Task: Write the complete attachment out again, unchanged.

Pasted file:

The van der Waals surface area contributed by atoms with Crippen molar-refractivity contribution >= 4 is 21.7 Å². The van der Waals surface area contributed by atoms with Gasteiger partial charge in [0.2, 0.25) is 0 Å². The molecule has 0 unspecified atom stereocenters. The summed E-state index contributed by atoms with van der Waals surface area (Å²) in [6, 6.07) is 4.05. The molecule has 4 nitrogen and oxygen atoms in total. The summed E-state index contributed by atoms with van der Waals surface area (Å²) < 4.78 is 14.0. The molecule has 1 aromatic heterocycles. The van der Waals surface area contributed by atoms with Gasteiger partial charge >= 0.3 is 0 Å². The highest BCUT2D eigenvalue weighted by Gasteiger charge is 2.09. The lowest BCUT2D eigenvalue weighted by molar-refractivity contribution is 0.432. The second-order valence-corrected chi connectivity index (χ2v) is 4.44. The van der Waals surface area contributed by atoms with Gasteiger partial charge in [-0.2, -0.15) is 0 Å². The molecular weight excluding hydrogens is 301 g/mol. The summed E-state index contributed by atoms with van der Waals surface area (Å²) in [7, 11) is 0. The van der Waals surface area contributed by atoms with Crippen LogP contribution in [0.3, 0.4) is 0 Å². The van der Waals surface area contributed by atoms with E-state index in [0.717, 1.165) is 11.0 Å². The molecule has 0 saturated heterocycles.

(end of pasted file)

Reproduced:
The van der Waals surface area contributed by atoms with Crippen molar-refractivity contribution >= 4 is 21.7 Å². The van der Waals surface area contributed by atoms with Gasteiger partial charge in [0.2, 0.25) is 0 Å². The molecule has 0 unspecified atom stereocenters. The summed E-state index contributed by atoms with van der Waals surface area (Å²) in [6, 6.07) is 4.05. The molecule has 4 nitrogen and oxygen atoms in total. The summed E-state index contributed by atoms with van der Waals surface area (Å²) < 4.78 is 14.0. The molecule has 1 aromatic heterocycles. The van der Waals surface area contributed by atoms with Gasteiger partial charge >= 0.3 is 0 Å². The highest BCUT2D eigenvalue weighted by Gasteiger charge is 2.09. The lowest BCUT2D eigenvalue weighted by molar-refractivity contribution is 0.432. The second-order valence-corrected chi connectivity index (χ2v) is 4.44. The van der Waals surface area contributed by atoms with Gasteiger partial charge in [-0.2, -0.15) is 0 Å². The molecular weight excluding hydrogens is 301 g/mol. The summed E-state index contributed by atoms with van der Waals surface area (Å²) in [7, 11) is 0. The van der Waals surface area contributed by atoms with Crippen LogP contribution in [0.3, 0.4) is 0 Å². The van der Waals surface area contributed by atoms with E-state index in [0.717, 1.165) is 11.0 Å². The molecule has 0 saturated heterocycles.